I'm not defending Moore's decision to go into 2013 with Frenchy as his rightfielder. I've merely corrected valuearb's oft-stated assertion (and your piggybacking of it above) that the trade harmed the Royals in 2013. It would be foolish to think that Myers in KC in 2013 was going to provide more value than they ultimately received from the people who were there.

It's not a defense of the trade, or a vote of confidence for Moore's acumen. It's just a more accurate representation of reality.
   51. McCoy Posted: August 21, 2014 at 11:00 AM (#4776262)
But it appears that the reason for the trade not harming the Royals is because of Moore's incompetence and that doesn't really seem like a good defense.
   52. SoSHially Unacceptable Posted: August 21, 2014 at 11:05 AM (#4776269)
But it appears that the reason for the trade not harming the Royals is because of Moore's incompetence and that doesn't really seem like a good defense.


I thought that part where I said it wasn't a defense of Moore, on two occasions, covered that.
   53. PASTE Thinks This Trout Kid Might Be OK (Zeth) Posted: August 21, 2014 at 11:06 AM (#4776270)
Poznanski's really kind of a moron isn't he?


No, he is not.

I don't think it's disputable that Moore viewed Wil Myers as expendable because he viewed Jeff Francoeur as his right fielder.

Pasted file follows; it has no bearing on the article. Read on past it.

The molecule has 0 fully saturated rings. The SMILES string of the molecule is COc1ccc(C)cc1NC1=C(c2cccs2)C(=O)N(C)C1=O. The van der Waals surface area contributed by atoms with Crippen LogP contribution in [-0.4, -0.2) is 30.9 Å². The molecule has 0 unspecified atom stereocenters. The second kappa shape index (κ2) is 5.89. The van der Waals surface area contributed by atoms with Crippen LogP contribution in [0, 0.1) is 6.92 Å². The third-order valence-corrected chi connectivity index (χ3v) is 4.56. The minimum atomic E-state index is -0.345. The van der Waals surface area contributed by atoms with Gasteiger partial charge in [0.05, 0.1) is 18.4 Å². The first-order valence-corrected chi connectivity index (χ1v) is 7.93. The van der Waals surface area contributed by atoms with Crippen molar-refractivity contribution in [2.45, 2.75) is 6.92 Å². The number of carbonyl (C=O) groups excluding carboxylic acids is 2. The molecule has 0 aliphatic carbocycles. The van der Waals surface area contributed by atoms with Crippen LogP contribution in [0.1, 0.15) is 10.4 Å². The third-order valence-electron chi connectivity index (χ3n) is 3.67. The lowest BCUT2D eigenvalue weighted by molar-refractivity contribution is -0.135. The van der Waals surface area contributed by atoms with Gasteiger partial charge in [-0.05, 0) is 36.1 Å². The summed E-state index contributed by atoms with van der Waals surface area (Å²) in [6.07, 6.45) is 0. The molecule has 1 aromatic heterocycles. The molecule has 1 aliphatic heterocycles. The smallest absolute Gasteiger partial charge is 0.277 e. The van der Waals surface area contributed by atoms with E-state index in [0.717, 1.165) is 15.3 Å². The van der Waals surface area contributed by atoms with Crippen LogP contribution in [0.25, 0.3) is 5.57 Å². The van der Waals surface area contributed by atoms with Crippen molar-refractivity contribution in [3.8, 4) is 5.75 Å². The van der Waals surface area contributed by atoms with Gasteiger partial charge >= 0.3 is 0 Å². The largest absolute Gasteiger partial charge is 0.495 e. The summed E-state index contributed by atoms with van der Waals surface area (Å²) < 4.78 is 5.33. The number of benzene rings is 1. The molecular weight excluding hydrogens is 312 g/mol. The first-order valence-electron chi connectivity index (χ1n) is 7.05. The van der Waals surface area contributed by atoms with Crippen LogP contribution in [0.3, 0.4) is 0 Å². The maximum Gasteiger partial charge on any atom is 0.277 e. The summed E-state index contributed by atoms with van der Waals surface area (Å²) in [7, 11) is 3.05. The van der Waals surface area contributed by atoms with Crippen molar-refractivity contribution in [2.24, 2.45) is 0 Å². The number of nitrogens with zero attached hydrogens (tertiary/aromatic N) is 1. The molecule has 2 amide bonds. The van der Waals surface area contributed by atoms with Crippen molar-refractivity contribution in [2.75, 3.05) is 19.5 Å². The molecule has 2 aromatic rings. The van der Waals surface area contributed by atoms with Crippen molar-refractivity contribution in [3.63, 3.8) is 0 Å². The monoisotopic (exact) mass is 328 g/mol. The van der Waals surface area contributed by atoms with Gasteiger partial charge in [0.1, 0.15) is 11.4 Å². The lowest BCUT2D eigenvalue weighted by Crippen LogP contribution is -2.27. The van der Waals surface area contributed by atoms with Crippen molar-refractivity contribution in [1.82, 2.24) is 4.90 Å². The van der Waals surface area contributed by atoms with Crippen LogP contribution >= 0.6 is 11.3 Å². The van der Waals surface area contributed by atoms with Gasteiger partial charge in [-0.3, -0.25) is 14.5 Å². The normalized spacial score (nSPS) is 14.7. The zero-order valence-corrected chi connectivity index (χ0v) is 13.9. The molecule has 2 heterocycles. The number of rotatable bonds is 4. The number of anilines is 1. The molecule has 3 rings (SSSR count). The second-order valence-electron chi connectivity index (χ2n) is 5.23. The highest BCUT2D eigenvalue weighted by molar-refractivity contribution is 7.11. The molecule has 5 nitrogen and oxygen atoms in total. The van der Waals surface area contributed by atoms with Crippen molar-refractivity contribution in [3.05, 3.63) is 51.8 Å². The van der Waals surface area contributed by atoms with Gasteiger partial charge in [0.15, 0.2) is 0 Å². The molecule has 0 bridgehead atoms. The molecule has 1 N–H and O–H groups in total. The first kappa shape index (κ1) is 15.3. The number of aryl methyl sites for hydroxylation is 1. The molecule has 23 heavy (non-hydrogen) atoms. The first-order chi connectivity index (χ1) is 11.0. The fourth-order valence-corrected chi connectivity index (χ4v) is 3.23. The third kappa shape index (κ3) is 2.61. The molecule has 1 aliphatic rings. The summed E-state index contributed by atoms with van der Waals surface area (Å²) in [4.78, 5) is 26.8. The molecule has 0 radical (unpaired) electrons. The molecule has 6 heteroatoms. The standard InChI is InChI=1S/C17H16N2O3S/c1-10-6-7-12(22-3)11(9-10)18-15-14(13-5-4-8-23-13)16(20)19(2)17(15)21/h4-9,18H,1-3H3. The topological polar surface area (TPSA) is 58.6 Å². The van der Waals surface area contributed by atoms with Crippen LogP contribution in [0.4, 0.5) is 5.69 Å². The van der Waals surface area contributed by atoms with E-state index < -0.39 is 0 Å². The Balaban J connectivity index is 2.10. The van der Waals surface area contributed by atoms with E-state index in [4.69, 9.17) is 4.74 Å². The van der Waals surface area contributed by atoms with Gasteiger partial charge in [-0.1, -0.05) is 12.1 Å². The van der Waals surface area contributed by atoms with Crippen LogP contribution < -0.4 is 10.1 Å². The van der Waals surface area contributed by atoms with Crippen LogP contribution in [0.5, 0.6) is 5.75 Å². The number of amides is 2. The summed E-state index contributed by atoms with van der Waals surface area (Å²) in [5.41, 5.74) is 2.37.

54. McCoy Posted: August 21, 2014 at 11:11 AM (#4776275)
I thought that part where I said it wasn't a defense of Moore, on two occasions, covered that.

Covered what? You say you're correcting valuearb's assertion and it appears your correction is to say that Moore is incompetent. That isn't really correcting valuearb. Not having Myers on the team last year did cost the Royals. Just like having Moore be the GM cost the Royals.
   55. SoSHially Unacceptable Posted: August 21, 2014 at 11:23 AM (#4776284)
Not having Myers on the team last year did cost the Royals.


No it didn't. If Myers was on the roster last year, the Royals would have gotten the same level of production out of their outfield that they otherwise did. Myers would have started the season in the minors (for arb reasons and for Frenchy-fondness ones), and when it became clear enough even for the Royals that Frenchy wasn't going to regain his 2011 form, Myers would have been called up to take over in rightfield, whereby he would have given them similar production from what they got from Lough.

Of course, that team doesn't have Shields, which makes them worse.

And if you want to give Frenchy his walking papers before 2013 instead of two months in, nothing changes. Lough starts the season on Day 1 (probably in both cases, due to the aforementioned arb concerns).

Wasting almost 200 PA on Francouer was the problem, but it was a problem that would have existed with or without the trade.

I'm not crediting Moore's special acumen (if he had that, he would have jettisoned Frenchy before 2013 began). He most definitely lucked into what he got, but what he got, production wise last year, was better than the alternate world where Myers remained in Royals blue.
   56. RoyalsRetro (AG#1F) Posted: August 21, 2014 at 11:44 AM (#4776302)

Of course, that team doesn't have Shields, which makes them worse.


They also don't have Wade Davis, who was below replacement level last year, FWIW.
   57. SoSHially Unacceptable Posted: August 21, 2014 at 11:50 AM (#4776307)
They also don't have Wade Davis, who was below replacement level last year, FWIW.


Not to the extent Shields was above. And they didn't have to keep running Wade out there.
   58. Bug Selig Posted: August 21, 2014 at 12:04 PM (#4776324)